Anda di halaman 1dari 5


S ch ool of P h ysi cs
U n i v er si t y of S yd n ey Au st r a l i a


How can the blood deliver oxygen to body so successfully?

How do we model fluids flowing in streamlined motion?


Fluid motion is usually very complicated. However, by making a

set of assumptions about the fluid, one can still develop useful
models of fluid behaviour. An ideal fluid is
Incompressible the density is constant
Irrotational the flow is smooth, no turbulence
Nonviscous fluid has no internal friction ( = 0)
Steady flow the velocity of the fluid at each point is
constant in time.

EQUATION OF CONTINUITY (conservation of mass)

Consider an ideal fluid flowing through a pipe of varying cross
sectional area A. The volume V1 of fluid and mass m1 flowing
past (1) in a very small time interval t is


V1 = A1 v1 t
m1 = 1 A1 v1 t
Similarly the volume and mass of fluid flowing past (2) in time t
V2 = A2 v2 t
m2 = 2 A2 v2 t
When the flow is steady all the material which goes past (1) must
go past (2) in the same time (or else it will be continually piling up
somewhere) and since the fluid is incompressible its density does
not change
1 = 2 =
Therefore we must have
m1 = m2

A1 v1 t = A2 v2 t

A1 v1 = A2 v2
If the fluid is approximately incompressible, i.e. if its density never
changes by very much, then the equation of continuity, as we
quoted it, is approximately true.

The quantity A v which measures the volume of the fluid that

flows past any point of the tube divided by time is called the
volume flow rate Q = dV/dt.
The equation of continuity is often expressed as

Q = A v = constant
if A decreases then v increases
if A increases then v decreases



In complicated patterns of streamline flow, the streamlines
effectively define flow tubes. So the equation of continuity says
that where streamlines crowd together the flow speed must


In flowing rivers, when going from deep to shallow, the flow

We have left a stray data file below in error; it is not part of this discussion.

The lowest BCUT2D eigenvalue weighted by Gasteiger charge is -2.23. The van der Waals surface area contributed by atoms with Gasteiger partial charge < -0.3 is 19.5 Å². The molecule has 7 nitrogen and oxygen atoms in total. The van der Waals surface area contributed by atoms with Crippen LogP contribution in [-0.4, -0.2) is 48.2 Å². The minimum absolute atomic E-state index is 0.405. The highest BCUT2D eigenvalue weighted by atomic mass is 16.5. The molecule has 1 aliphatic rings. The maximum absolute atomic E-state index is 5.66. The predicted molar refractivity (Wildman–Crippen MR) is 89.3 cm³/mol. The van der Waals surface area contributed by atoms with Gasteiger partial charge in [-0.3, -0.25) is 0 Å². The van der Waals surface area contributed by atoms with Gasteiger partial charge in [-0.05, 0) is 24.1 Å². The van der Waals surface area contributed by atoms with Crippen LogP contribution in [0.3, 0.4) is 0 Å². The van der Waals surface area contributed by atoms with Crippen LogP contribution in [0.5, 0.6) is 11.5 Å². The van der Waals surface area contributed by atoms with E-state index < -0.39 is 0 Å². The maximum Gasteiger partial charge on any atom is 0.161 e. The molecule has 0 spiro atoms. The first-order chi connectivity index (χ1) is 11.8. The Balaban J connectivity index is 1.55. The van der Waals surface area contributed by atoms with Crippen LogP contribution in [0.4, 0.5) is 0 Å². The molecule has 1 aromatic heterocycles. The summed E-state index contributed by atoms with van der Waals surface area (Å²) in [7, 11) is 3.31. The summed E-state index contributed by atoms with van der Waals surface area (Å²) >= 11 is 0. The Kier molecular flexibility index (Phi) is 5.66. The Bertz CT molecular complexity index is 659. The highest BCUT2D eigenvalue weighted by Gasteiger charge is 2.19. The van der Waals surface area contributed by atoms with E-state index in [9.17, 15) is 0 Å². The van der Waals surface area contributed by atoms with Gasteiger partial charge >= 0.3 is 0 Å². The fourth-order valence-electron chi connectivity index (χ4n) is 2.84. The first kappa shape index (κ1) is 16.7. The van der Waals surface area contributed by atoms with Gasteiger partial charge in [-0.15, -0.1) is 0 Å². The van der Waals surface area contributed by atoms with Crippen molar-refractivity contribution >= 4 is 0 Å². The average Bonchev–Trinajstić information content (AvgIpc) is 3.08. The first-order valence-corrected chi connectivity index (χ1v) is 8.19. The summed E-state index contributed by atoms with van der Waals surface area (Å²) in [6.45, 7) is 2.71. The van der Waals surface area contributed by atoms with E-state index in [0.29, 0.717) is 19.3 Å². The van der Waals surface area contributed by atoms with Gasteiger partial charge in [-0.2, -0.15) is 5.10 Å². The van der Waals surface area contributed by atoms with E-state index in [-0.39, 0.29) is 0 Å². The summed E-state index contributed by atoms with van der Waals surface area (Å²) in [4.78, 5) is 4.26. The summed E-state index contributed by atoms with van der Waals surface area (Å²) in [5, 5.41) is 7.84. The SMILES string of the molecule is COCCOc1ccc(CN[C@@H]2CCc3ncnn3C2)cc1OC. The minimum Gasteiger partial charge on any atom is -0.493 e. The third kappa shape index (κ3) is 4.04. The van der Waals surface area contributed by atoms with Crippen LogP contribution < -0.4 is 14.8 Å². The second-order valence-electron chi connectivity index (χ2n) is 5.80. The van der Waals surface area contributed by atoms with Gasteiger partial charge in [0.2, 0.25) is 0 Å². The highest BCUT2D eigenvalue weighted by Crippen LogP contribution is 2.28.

speed increases (often becoming turbulent) "still water runs
A river flows slowly and languidly through a meadow where it
is broad, but speeds up to torrential speed when passing a
In the circulatory system of the blood there is a branching
effect. When a fluid flows past a Y-junction made up of pipes
of the same diameter, the total cross-sectional area after the
branch is twice that before the branch, so the flow speed
must fall to half. Conversely, if it is important to keep the flow
speed up, the pipes after the branch must have half the
cross-sectional area of those before. (Note: blood will clot if
its speed falls too low.)
Blood flow blood flows from the heart into the aorta then
into the 32 major arteries. These branch into smaller arteries
(arterioles) that branch into a myriad of tiny capillaries and
then the blood returns to the heart via the veins.
Air conditioning systems must also be built with


consideration for the branch effect.

Also the tube structure of the respiratory system is
remarkably similar to that of the circulatory system.

Blood flowing through our body

The radius of the aorta is ~ 10 mm and the blood flowing through
it has a speed ~ 300 mm.s-1. A capillary has a radius ~ 410-3
mm but there are literally billions of them. The average speed of
blood through the capillaries is ~ 510-4 m.s-1. calculate the
effective cross sectional area of the capillaries and the
approximate number of capillaries.

radius of aorta RA = 10 mm = 1010-3 m

radius of capillaries RC = 410-3 mm = 410-6 m
speed of blood thru. aorta vA = 300 mm.s-1 = 0.300 m.s-1
speed of blood thru. capillaries RC = 510-4 m.s-1
Assume steady flow of an ideal fluid and apply the equation of

Q = A v = constant AA vA = AC vC
where AA and AC are cross sectional areas of aorta & capillaries

AC = AA (vA / vC) = RA2 (vA / vC)

AC = (1010-3)2(0.300 / 510-4) m2 = 0.20 m2
If N is the number of capillaries then

AC = N RC2
N = AC / ( RC2) = 0.2 / { (410-6)2}
N = 4109